McKenzie Wark on Mon, 4 Nov 2002 20:20:02 +0100 (CET)

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[Nettime-bold] Theology of the Spectacle

Masayuki Kawai
About a Theological Situation in the Society of the Spectactle
Queens Museum of Art, New York, 3-10 Nov
guest curator Christine Wang

There is something untouchable about the major works of Guy
Debord, founder and animating force of the Situationist
International. As someone who famously declared "we are
not about to play the game", he is not so easy to assimilate
into the play of institutional signifiers that is the art world.

What makes Masayuki Kawai's video so fine is that it pretty
much ignores the question of what it means to appropriate
and rework Debord's work. This video just does it, and in
fine style.

What one learns, in the process, is that recession or not,
Japanese commodity culture still furnishes the kinds of
images that really do seem to bear out Debord's thesis.

As Debord writes, "the whole life of those societies in which
modern conditions of production prevail presents itself
as an immense accumulation of spectacles. All that was
once directly lived has become mere representation."

This is a world in which "that which is good appears, and
that which appears is good." The spectacle is not just an
accumulation of images, "it is rather a social relationship
mediated by images."

Of course Debord made his own film version of his classic
work, The Society of the Spectacle. Part of the problem with
that film is that Debord was using the image culture of
mid century France, which was far from being the most
highly developed of the time. Kawai's video, on the other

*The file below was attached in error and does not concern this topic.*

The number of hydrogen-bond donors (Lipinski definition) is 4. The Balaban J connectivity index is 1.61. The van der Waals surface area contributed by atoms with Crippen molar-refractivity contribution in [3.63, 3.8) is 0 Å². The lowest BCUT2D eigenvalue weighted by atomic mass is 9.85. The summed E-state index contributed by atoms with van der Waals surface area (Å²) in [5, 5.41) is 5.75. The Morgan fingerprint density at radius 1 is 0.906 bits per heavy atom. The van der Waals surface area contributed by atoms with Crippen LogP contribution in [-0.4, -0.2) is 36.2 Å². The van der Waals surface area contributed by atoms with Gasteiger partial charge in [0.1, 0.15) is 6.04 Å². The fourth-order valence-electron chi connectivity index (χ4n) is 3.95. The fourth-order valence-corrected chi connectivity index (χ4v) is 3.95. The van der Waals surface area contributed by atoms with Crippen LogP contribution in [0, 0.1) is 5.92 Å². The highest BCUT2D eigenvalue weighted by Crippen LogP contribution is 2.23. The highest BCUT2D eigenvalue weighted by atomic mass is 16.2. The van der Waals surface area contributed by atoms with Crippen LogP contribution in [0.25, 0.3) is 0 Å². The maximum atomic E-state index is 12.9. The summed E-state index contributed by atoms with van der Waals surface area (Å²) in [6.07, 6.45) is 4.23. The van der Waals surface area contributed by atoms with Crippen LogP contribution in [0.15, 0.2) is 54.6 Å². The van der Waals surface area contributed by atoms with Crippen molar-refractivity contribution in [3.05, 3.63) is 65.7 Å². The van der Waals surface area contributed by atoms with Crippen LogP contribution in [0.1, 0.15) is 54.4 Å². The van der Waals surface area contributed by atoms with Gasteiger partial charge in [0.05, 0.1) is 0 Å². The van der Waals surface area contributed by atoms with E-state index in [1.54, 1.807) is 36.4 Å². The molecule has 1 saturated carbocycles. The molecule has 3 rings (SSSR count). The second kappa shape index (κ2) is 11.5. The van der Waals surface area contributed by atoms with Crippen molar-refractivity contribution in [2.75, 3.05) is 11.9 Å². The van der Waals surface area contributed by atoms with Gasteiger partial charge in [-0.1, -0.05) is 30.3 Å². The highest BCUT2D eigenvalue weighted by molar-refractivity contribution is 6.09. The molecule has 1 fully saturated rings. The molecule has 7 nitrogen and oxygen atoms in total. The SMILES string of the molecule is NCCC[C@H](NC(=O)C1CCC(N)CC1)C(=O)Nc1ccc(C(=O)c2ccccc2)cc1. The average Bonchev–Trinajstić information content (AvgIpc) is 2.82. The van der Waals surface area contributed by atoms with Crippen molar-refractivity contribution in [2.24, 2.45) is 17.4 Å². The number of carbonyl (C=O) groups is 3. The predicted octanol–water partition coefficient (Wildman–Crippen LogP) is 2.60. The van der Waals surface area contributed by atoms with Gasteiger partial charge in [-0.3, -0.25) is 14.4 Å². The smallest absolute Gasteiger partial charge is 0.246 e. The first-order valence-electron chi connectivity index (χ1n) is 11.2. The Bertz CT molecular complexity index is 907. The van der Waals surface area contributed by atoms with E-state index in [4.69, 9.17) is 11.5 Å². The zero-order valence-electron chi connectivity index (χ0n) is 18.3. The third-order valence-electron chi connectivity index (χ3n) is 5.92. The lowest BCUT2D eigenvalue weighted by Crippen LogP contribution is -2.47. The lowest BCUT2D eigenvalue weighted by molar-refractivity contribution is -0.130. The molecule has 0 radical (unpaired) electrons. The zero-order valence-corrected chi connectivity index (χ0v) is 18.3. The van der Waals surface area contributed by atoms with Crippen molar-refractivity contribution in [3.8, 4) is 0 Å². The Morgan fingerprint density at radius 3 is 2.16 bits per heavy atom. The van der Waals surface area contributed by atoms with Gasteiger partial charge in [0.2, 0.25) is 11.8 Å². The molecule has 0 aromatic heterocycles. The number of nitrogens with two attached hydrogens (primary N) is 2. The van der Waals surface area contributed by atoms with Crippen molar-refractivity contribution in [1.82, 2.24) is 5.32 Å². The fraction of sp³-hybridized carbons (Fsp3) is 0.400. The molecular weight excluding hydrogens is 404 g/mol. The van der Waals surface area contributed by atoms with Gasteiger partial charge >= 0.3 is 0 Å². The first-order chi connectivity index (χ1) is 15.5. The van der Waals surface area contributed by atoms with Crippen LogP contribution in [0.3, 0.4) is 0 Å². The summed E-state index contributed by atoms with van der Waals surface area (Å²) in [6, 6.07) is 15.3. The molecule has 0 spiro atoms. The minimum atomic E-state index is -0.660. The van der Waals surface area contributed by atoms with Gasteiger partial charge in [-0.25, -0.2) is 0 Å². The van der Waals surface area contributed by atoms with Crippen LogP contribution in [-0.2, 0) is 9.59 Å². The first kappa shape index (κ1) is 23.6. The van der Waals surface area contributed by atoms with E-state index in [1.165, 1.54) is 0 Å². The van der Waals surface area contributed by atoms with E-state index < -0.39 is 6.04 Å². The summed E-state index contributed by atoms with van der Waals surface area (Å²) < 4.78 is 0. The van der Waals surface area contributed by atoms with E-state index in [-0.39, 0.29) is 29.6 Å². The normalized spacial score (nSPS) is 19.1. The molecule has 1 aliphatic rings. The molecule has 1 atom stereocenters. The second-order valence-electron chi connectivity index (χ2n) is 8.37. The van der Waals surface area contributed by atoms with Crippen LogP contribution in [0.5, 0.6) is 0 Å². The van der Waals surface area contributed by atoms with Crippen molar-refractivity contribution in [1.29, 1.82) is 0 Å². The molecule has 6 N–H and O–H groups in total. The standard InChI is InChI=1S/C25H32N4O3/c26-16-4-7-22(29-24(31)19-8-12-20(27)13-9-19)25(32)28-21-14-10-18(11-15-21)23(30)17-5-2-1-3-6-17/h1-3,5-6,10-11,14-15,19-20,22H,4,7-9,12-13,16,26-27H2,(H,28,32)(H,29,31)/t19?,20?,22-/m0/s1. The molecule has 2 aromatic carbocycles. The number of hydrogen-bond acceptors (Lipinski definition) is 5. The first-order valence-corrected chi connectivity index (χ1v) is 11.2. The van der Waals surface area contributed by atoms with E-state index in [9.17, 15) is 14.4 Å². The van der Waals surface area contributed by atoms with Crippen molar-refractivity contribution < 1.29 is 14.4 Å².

hand, is effective precisely because one seems to peer
over the brink of a future the bulk of the world has yet to
quite enter.

I'm not in a position to assess Kawai's development of
the Debordian thesis from one viewing, but there too, this
is a work of some value. There's something static,
unreflective in the ways in which the thesis of the spectacle
is usually taken up. Debord's empahsis on separation
has its limitations in a world in which the vectoral and
connective property of media seems more telling. The
alienation Debord identifies hinges on a somewhat
static understanding of a necessity that pre-exists its
rupture in the commodity economy.

It's not that Kawai has resolved these issues in the
Debordian thesis. The video seems to me to offer a
very elegant restatement and adaption of the classic
situationist position. But he does offer a very useful
artwork with which to think these issues through.

Masayuki Kawai
About a Theological Situation in the Society of the Spectactle
single channel video
Queens Museum of Art 3-10 Nov
guest curator Christine Wang

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